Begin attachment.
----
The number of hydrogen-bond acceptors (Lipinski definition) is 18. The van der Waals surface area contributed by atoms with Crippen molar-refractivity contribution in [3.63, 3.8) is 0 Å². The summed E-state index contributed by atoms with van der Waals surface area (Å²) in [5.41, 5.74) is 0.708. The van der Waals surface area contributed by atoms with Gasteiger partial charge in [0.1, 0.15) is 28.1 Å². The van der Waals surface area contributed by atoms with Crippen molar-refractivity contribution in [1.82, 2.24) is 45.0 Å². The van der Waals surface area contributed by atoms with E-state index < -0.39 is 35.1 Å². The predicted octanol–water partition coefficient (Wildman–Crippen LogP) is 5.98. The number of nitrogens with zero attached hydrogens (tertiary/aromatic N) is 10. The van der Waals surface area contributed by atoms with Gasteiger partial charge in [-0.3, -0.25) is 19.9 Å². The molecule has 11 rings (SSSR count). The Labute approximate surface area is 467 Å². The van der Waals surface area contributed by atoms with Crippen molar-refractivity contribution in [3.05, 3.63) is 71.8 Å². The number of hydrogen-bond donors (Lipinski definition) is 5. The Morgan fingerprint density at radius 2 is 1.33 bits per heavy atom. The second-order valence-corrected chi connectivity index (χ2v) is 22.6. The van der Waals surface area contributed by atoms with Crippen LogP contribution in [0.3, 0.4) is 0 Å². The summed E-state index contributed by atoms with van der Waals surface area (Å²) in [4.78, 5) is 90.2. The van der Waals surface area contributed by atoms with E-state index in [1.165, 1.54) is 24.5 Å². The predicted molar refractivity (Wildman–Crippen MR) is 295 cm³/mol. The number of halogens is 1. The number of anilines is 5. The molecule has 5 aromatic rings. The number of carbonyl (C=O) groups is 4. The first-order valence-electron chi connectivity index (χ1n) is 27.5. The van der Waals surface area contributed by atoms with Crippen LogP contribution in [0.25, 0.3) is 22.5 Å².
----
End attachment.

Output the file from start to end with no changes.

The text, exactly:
The number of hydrogen-bond acceptors (Lipinski definition) is 18. The van der Waals surface area contributed by atoms with Crippen molar-refractivity contribution in [3.63, 3.8) is 0 Å². The summed E-state index contributed by atoms with van der Waals surface area (Å²) in [5.41, 5.74) is 0.708. The van der Waals surface area contributed by atoms with Gasteiger partial charge in [0.1, 0.15) is 28.1 Å². The van der Waals surface area contributed by atoms with Crippen molar-refractivity contribution in [1.82, 2.24) is 45.0 Å². The van der Waals surface area contributed by atoms with E-state index < -0.39 is 35.1 Å². The predicted octanol–water partition coefficient (Wildman–Crippen LogP) is 5.98. The number of nitrogens with zero attached hydrogens (tertiary/aromatic N) is 10. The van der Waals surface area contributed by atoms with Gasteiger partial charge in [-0.3, -0.25) is 19.9 Å². The molecule has 11 rings (SSSR count). The Labute approximate surface area is 467 Å². The van der Waals surface area contributed by atoms with Crippen molar-refractivity contribution in [3.05, 3.63) is 71.8 Å². The number of hydrogen-bond donors (Lipinski definition) is 5. The Morgan fingerprint density at radius 2 is 1.33 bits per heavy atom. The second-order valence-corrected chi connectivity index (χ2v) is 22.6. The van der Waals surface area contributed by atoms with Crippen LogP contribution in [0.3, 0.4) is 0 Å². The summed E-state index contributed by atoms with van der Waals surface area (Å²) in [4.78, 5) is 90.2. The van der Waals surface area contributed by atoms with E-state index in [1.165, 1.54) is 24.5 Å². The predicted molar refractivity (Wildman–Crippen MR) is 295 cm³/mol. The number of halogens is 1. The number of anilines is 5. The molecule has 5 aromatic rings. The number of carbonyl (C=O) groups is 4. The first-order valence-electron chi connectivity index (χ1n) is 27.5. The van der Waals surface area contributed by atoms with Crippen LogP contribution in [0.25, 0.3) is 22.5 Å².